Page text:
February is traditionally a busy month in the corporate calendar, as companies report their fourth-quarter and full-year earnings, and often provide guidance for the new year and beyond. And it is not unusual for companies, their investors and business journalists to disagree on what are the main metrics of the firms’ performance.
“I am a little surprised at the reaction at the market to our results, because the one metric we measure and run the company on more than anything is cash flow. We generated $5.8bn of cash flow in the fourth quarter, and that seems to have been missed,” BP chief executive Bob Dudley said after his company’s share price fell on 2 February following the release of its results.
BP reported a $2.2bn loss in the fourth quarter after taking $2.6bn in post-tax charges, mainly because of impairments of upstream assets triggered by lower oil and gas prices. Its full-year loss amounted to $5.2bn amid post-tax charges of $11.3bn, largely related to the 2010 US Gulf of Mexico oil spill.
Norway’s state-controlled Statoil made its first annual loss “in modern times” in 2015, as chief executive Eldar Saetre put it, also pressured by impairment charges.
But companies argue that it is more important to look at adjusted profits that exclude one-offs. Those numbers were not negative for either BP or Statoil. Saetre says his focus is on the underlying business and the underlying performance, rather than one-offs.
One-offs “are just big negatives you can do nothing about, because the accounts require you to do that”, BP chief financial officer Brian Gilvary says. He points out that even when one-offs are included, BP has made annual losses only twice in the last 15 years — in 2010 and 2015. On both occasions the company was hit by huge provisions related to the Gulf of Mexico oil spill.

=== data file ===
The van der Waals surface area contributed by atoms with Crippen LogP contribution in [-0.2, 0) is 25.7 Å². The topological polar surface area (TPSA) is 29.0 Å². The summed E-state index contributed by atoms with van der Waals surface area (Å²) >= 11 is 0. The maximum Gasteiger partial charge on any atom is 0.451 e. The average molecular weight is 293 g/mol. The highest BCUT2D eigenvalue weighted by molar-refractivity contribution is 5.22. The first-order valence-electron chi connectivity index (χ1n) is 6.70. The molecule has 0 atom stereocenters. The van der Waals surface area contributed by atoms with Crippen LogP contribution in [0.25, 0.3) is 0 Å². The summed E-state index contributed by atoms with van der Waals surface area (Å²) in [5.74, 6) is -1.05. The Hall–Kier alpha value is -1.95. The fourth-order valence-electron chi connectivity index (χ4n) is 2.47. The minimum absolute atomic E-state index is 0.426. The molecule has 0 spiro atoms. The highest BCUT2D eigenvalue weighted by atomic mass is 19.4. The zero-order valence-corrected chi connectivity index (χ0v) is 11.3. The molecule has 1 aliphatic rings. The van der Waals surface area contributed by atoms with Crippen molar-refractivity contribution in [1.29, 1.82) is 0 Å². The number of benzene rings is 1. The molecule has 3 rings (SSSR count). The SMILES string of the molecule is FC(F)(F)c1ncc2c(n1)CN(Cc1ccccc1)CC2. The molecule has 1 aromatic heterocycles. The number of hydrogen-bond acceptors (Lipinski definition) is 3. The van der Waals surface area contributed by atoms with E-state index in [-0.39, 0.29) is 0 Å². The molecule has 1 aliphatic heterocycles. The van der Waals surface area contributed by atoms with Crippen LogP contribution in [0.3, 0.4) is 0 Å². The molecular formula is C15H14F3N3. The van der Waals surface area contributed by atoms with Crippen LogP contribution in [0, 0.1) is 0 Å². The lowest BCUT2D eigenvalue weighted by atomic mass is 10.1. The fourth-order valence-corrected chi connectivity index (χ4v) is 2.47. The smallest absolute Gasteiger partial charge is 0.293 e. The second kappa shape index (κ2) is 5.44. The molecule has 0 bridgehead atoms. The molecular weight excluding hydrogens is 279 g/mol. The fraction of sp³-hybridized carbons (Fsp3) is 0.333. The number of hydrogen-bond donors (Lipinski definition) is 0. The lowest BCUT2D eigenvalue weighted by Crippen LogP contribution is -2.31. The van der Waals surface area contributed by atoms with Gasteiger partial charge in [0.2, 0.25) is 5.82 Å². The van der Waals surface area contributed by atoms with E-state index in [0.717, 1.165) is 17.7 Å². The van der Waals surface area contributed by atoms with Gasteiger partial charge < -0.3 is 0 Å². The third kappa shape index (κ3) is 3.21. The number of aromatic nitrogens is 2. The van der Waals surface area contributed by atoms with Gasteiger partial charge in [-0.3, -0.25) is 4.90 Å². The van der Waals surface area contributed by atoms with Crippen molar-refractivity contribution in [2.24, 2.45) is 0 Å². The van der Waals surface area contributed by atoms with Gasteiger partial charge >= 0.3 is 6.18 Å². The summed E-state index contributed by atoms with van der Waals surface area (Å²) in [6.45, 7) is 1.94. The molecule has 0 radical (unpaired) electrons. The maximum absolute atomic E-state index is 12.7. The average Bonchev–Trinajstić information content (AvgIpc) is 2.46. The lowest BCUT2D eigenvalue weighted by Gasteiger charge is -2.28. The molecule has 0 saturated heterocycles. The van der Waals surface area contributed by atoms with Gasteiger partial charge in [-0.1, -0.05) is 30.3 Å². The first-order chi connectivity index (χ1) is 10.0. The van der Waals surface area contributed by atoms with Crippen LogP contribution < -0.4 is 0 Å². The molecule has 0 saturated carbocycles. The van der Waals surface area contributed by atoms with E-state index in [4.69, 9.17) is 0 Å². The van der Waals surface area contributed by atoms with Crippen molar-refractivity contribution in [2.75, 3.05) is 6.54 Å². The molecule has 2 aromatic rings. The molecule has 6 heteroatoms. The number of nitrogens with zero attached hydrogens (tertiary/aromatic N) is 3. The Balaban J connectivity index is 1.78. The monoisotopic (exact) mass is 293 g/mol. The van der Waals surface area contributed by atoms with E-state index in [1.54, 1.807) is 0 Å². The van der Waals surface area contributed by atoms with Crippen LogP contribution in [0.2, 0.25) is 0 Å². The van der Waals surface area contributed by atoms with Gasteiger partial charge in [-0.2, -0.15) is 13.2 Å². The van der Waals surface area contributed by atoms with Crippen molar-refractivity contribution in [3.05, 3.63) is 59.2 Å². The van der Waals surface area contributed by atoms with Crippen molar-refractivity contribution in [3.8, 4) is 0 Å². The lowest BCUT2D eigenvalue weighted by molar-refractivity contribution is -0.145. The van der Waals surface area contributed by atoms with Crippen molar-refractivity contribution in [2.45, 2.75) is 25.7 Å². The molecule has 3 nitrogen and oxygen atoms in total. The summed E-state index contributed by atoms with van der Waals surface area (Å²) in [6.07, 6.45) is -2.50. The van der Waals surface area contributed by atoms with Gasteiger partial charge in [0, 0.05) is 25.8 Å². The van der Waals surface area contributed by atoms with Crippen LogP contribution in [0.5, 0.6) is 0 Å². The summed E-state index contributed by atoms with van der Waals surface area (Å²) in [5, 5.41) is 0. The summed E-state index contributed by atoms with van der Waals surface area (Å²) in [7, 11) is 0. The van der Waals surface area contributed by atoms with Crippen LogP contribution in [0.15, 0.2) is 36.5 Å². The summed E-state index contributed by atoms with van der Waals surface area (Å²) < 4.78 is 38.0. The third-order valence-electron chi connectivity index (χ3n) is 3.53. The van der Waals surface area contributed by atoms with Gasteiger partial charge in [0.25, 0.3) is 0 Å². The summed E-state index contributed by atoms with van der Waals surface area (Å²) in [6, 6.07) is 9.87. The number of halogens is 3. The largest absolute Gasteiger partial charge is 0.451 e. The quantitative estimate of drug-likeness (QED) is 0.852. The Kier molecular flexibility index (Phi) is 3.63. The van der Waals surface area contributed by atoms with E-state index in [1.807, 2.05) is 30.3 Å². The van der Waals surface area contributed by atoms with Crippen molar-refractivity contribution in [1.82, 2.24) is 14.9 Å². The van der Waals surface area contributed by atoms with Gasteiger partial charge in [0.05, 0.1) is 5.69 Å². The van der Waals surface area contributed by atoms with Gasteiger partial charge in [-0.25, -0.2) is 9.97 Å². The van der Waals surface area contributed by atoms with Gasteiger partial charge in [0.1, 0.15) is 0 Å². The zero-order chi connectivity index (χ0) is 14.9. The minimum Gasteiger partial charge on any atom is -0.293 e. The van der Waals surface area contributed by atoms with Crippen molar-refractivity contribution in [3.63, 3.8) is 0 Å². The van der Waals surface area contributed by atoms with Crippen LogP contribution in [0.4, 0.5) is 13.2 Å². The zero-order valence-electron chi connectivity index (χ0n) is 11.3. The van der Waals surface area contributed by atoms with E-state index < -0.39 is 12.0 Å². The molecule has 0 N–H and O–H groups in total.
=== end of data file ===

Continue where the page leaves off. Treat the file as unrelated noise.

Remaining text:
Losses made as a result of one-off charges are effectively paper losses, because they do not usually lead to immediate outflows of cash. For example, BP’s spill-related settlement last year means the company has to pay close to $20bn — a significant amount — but over a long period of up to 18 years.
Nevertheless, such losses affect a company’s value, even if they do little to restrict the firm in delivering short-term value to shareholders, and that is why they attract a lot of attention in the market. And business journalists are drawn to the one-off losses, because they are often where the news stories can be found.
Cash flow generated from operations is arguably the most important metric when companies decide whether they are able to at least maintain dividend payments in the lower oil price environment. And large oil and gas companies pull all available levers to avoid dividend cuts even when oil prices are at multi-year lows.
“Cash is the most important. It is the blood of the company at the end of the day,” Total chief executive Patrick Pouyanne says.
In the current oil price environment, a lot of attention has been paid to how successful companies are in reducing investment and deepening savings to preserve cash. The world’s largest oil and gas company, ExxonMobil, which kept mum on capital expenditure (capex) reductions through the whole of 2015, said this month that its 2016 capex budget will fall sharply, to $23.2bn from $31.1bn last year. This compares with BP’s 2016 guidance at the lower end of a $17bn-19bn range compared with $18.7bn in 2015.
When I asked Dudley whether he felt pressured to cut BP’s capex further, he answered: “I am really glad you brought this up, because I do not think people realise this. In 2013-14, we were at a $24bn-26bn capex number, and we came right down fast.” And — returning to the theme of companies, investors and the press talking at cross-purposes — he added: “I do not think people gave us a little bit of credit for the sharp cut we took early. I think there has been a misunderstanding.”